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The Council on Social Work Education’s Educational Policy and Accreditation Standards state that assessment of students’ competence must involve observation in real or simulated practice situations (Council on Social Work Education, 2015). Observation in “real time” or, as termed in this paper, “observations of practice” can present challenges for both field education coordinators and field supervisors alike. While observing students in field placements seems to be essential, strategies for making this an everyday reality in social work field education can appear elusive. This literature review explores the various dimensions of observation. The review culminates with an analysis of the role of the field supervisor in creating, supporting, and planning for observations.

Discussion Questions

1. How do you promote field supervisory buy-in for observations?

2. What type of training do you offer field supervisors in implementing observations?

3. What are your greatest challenges in making observations a reality in your social work department?

4. What are your greatest successes in using observations as a learning activity for students?

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Review of the Literature

Observations in field education have various titles and minimal working definitions. The Council on Social Work Education (2015) refers to observations as “observations in real time,” while New Zealand researchers use the term “live supervision” (Davys & Beddoe, 2015) and UK researchers apply the term “observation.” Le Riche and Tanner (1998) have pointed out that there appears to be no clear operational definition of what is meant by observation in social work practice and asserted that observations involve a complex interplay of various elements, including watching, feeling, thinking, reflecting, and understanding. As Beddoe, Ackroyd, Chinnery, and Appleton (2011) have suggested, observations are more than just “watching” and require observing others and being observed, in order to create new refined skills that lead to emerging competence in social work practice.

Preparing Students for Being Observed

Preparing students for field placements often begins with students shadowing more experienced colleagues, including their own field supervisor (Carey & McCardle, 2011; Kemp, 2001; Le Riche, 2006). Shadowing provides students with the opportunity to observe others in practice (Carey & McCardle, 2011; O’Connor, Cecil, & Boudioni, 2009). Like an observational “dress rehearsal,” it helps students to learn the tenets of social work practice. Le Riche (2006) has outlined a course that focuses on shadowing social work practitioners. The course situates “shadowing” as a beginning foray into observational learning; students are encouraged to keep a learning journal of what they feel, think, and reflect upon during their shadowing experiences. According to O’Connor et al. (2009), students in their first-year of social work education reported that shadowing professionals on home visits was their greatest learning experience prior to starting a field placement. This suggests that shadowing, a beginning form of observation, can have a significant influence on students and their learning.

The Role of the Field Supervisor in Observations

Field supervisors can use observations of practice to teach students the essential components of the social work process, while simultaneously recording a student’s evolving competence (Bogo, 2010; Carey & McCardle, 2011; Cleak, Hawkins, Laughton, & Williams, 2015). In their article “Failure to Fail,” Finch and Taylor (2013) discuss the struggles field supervisors’ experience in documenting, evaluating, and, when necessary, failing a student. Observations of practice serve a dual purpose. Supervisors can (1) assess a student’s skill level and areas that require refinement, while (2) building a portfolio of documented observations of the student that can provide evidence to support the mid-year and final field evaluations. As Maidment (2000) has suggested, “without direct observation, field educators cannot vouch for the competence of the students’ practice, with confidence” (p. 151).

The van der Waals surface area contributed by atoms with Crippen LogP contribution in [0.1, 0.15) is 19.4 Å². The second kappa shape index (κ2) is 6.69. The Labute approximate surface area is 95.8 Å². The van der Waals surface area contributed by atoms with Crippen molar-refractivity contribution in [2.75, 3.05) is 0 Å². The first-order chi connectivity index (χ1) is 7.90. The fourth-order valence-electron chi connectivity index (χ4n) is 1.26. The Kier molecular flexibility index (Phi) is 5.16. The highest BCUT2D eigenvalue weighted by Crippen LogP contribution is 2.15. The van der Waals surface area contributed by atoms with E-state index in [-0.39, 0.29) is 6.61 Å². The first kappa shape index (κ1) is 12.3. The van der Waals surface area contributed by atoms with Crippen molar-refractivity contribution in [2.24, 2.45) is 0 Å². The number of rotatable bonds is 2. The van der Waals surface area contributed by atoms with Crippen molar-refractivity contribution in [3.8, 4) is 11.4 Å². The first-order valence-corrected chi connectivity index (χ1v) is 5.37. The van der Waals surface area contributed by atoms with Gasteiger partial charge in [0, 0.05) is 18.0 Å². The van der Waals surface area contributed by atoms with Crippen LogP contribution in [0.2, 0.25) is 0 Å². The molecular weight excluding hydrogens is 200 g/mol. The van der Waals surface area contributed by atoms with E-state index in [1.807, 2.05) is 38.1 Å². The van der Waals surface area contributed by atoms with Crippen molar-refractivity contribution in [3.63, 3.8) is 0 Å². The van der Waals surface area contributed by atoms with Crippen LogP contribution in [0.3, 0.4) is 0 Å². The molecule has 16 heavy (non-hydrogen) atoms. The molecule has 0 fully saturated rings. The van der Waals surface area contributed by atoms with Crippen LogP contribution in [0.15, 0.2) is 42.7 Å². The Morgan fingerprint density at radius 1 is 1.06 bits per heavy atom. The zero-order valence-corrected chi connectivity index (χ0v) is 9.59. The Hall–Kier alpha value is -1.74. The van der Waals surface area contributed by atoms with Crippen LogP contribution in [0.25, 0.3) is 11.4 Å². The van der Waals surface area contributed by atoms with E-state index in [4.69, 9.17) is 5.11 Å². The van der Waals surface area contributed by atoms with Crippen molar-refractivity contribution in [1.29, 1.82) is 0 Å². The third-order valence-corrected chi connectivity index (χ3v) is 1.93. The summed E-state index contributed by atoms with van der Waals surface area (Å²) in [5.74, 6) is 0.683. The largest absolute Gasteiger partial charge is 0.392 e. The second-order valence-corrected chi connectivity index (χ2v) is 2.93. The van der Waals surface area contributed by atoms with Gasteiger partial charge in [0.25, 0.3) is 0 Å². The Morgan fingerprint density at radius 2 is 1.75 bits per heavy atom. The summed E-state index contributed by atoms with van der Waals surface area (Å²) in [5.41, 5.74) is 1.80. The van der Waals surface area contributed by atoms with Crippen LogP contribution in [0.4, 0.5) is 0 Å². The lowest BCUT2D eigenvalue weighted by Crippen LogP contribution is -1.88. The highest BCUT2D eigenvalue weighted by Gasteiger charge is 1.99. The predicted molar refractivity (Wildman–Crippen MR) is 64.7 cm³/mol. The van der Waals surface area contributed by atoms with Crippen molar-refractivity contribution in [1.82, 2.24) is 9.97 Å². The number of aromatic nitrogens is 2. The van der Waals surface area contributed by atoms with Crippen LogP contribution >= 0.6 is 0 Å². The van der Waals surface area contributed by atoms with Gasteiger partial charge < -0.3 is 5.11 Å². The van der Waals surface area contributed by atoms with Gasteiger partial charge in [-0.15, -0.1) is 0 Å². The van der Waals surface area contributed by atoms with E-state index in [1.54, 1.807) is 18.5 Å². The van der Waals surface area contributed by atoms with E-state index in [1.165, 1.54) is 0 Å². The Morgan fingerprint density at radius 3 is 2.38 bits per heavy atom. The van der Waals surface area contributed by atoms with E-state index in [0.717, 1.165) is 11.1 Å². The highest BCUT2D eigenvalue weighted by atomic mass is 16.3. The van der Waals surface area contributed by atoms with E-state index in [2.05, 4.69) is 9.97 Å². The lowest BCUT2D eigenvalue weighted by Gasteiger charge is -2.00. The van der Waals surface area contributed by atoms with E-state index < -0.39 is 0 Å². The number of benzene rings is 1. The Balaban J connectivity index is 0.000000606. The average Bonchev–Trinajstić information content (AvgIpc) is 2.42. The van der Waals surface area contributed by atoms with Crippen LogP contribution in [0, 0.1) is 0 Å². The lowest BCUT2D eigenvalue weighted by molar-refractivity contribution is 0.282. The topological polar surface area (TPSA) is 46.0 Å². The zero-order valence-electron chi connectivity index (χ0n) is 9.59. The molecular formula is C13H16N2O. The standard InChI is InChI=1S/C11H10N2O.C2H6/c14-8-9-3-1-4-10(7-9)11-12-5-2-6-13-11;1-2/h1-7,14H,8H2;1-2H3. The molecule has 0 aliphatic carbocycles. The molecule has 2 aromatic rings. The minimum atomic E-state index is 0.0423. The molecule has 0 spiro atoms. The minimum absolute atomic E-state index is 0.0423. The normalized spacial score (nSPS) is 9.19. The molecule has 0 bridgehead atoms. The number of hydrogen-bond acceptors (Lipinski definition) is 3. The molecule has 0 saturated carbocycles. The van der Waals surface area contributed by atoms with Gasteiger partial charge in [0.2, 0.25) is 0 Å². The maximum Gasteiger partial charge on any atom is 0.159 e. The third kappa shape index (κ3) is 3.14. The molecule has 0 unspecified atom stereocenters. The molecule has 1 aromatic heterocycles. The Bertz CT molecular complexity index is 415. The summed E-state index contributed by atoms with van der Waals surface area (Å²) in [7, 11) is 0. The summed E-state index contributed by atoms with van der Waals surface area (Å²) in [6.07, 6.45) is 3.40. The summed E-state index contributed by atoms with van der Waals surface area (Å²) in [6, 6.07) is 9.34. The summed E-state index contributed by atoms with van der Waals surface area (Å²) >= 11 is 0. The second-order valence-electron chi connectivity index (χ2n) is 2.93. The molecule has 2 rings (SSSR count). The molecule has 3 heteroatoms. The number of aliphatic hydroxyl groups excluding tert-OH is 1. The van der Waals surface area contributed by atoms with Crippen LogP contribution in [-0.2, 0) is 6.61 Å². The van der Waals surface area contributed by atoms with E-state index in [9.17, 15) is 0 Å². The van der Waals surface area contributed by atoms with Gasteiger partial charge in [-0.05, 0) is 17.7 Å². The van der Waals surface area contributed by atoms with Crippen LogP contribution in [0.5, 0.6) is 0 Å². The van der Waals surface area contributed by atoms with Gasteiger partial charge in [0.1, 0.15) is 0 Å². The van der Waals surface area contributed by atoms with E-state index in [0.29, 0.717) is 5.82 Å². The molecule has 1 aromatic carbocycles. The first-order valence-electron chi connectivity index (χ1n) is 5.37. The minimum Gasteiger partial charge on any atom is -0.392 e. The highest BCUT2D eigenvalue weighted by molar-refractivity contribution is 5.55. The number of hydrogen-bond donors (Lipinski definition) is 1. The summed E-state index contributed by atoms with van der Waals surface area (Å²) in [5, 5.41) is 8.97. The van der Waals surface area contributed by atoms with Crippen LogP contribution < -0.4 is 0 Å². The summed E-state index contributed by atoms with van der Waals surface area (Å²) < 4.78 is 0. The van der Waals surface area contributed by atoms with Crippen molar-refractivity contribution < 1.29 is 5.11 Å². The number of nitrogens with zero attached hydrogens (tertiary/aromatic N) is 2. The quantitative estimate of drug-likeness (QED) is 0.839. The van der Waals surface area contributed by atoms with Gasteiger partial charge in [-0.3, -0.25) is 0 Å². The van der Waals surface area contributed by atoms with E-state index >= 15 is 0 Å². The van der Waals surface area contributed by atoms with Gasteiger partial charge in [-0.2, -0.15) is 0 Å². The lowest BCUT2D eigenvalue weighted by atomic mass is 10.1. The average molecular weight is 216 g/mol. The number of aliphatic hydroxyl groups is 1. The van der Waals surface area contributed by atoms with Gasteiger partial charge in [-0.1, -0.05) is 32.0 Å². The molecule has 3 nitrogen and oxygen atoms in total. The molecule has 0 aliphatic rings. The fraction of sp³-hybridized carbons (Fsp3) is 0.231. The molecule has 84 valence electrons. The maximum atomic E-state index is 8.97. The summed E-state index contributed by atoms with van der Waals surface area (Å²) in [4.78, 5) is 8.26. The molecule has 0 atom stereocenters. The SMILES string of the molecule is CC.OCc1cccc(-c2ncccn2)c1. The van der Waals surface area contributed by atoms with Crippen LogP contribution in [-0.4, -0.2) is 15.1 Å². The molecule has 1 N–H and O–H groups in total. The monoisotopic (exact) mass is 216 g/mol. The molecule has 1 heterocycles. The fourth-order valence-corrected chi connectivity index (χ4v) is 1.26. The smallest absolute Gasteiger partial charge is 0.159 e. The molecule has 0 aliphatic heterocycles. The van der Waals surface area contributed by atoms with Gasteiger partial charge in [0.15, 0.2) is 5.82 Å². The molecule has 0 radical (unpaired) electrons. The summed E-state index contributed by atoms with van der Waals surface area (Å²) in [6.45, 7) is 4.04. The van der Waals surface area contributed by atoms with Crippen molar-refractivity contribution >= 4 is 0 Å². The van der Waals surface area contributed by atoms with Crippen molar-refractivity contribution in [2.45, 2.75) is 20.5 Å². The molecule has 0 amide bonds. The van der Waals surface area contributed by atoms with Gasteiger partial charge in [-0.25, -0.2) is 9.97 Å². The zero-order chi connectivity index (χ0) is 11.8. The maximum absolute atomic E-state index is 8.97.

Another important component of observations of practice is the capacity to encourage students to form links between theory and practice. Saltzburg, Greene, and Drew (2010), in their analysis of observations of practice, found that a key learning feature of observation was students’ ability to move classroom knowledge into the realities of practice. Students can explore the links between theory and practice in the post-observation analysis with their field supervisor. For example, when a field supervisor provides a student with feedback on their use of a strengths-based approach, it reinforces the student’s understanding of how theory comes to life in practice.

The value of observations of practice is predicated not merely on the observation itself, but also on the quality of feedback provided following the observational event. “Deliberate practice,” or the art and science of focusing skill development over time, is becoming an important concept that is relevant to social work education. Deliberate practice takes place over time, is focused, and is systematic in refining skill development. Feedback by an external party provides the individual with specific strategies for enhancing their practice (Rousmaniere, Goodyear, Miller, & Wampold, 2017). An underlying principle of deliberate practice is the challenge that individuals face in being forced to move beyond their comfort zone to develop new skills. An essential component of deliberate practice is the ability of the field supervisor to offer refined and constructive feedback immediately following the observation of the student.